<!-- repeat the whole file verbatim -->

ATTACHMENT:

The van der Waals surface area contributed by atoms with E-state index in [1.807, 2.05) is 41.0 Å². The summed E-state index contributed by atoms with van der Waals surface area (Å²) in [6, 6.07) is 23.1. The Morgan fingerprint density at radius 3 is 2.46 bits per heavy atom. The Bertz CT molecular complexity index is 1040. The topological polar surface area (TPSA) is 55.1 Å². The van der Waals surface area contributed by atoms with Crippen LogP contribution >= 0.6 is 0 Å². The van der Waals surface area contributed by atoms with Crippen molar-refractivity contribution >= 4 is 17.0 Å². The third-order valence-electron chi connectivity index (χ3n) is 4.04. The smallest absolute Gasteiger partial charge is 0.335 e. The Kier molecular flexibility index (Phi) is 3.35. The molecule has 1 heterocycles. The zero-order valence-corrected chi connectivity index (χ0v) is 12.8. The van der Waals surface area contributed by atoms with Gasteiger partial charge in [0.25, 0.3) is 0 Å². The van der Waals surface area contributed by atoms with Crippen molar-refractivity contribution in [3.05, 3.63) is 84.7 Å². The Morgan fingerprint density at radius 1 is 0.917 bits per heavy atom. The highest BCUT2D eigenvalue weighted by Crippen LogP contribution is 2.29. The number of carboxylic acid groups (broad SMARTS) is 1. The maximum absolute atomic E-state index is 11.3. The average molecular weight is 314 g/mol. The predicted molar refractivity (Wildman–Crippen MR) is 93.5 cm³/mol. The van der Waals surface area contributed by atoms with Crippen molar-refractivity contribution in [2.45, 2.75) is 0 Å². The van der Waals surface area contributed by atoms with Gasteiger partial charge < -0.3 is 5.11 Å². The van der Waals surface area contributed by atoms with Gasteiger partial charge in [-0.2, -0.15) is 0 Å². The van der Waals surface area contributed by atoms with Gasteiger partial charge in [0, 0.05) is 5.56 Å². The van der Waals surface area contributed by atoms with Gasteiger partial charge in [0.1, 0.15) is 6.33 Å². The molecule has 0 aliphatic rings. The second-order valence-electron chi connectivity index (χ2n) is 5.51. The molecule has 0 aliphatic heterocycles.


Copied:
The van der Waals surface area contributed by atoms with E-state index in [1.807, 2.05) is 41.0 Å². The summed E-state index contributed by atoms with van der Waals surface area (Å²) in [6, 6.07) is 23.1. The Morgan fingerprint density at radius 3 is 2.46 bits per heavy atom. The Bertz CT molecular complexity index is 1040. The topological polar surface area (TPSA) is 55.1 Å². The van der Waals surface area contributed by atoms with Crippen LogP contribution >= 0.6 is 0 Å². The van der Waals surface area contributed by atoms with Crippen molar-refractivity contribution >= 4 is 17.0 Å². The third-order valence-electron chi connectivity index (χ3n) is 4.04. The smallest absolute Gasteiger partial charge is 0.335 e. The Kier molecular flexibility index (Phi) is 3.35. The molecule has 1 heterocycles. The zero-order valence-corrected chi connectivity index (χ0v) is 12.8. The van der Waals surface area contributed by atoms with Gasteiger partial charge in [0.25, 0.3) is 0 Å². The van der Waals surface area contributed by atoms with Crippen molar-refractivity contribution in [3.05, 3.63) is 84.7 Å². The Morgan fingerprint density at radius 1 is 0.917 bits per heavy atom. The highest BCUT2D eigenvalue weighted by Crippen LogP contribution is 2.29. The number of carboxylic acid groups (broad SMARTS) is 1. The maximum absolute atomic E-state index is 11.3. The average molecular weight is 314 g/mol. The predicted molar refractivity (Wildman–Crippen MR) is 93.5 cm³/mol. The van der Waals surface area contributed by atoms with Crippen molar-refractivity contribution in [2.45, 2.75) is 0 Å². The van der Waals surface area contributed by atoms with Gasteiger partial charge < -0.3 is 5.11 Å². The van der Waals surface area contributed by atoms with Gasteiger partial charge in [-0.2, -0.15) is 0 Å². The van der Waals surface area contributed by atoms with Gasteiger partial charge in [0, 0.05) is 5.56 Å². The van der Waals surface area contributed by atoms with Gasteiger partial charge in [0.1, 0.15) is 6.33 Å². The molecule has 0 aliphatic rings. The second-order valence-electron chi connectivity index (χ2n) is 5.51. The molecule has 0 aliphatic heterocycles.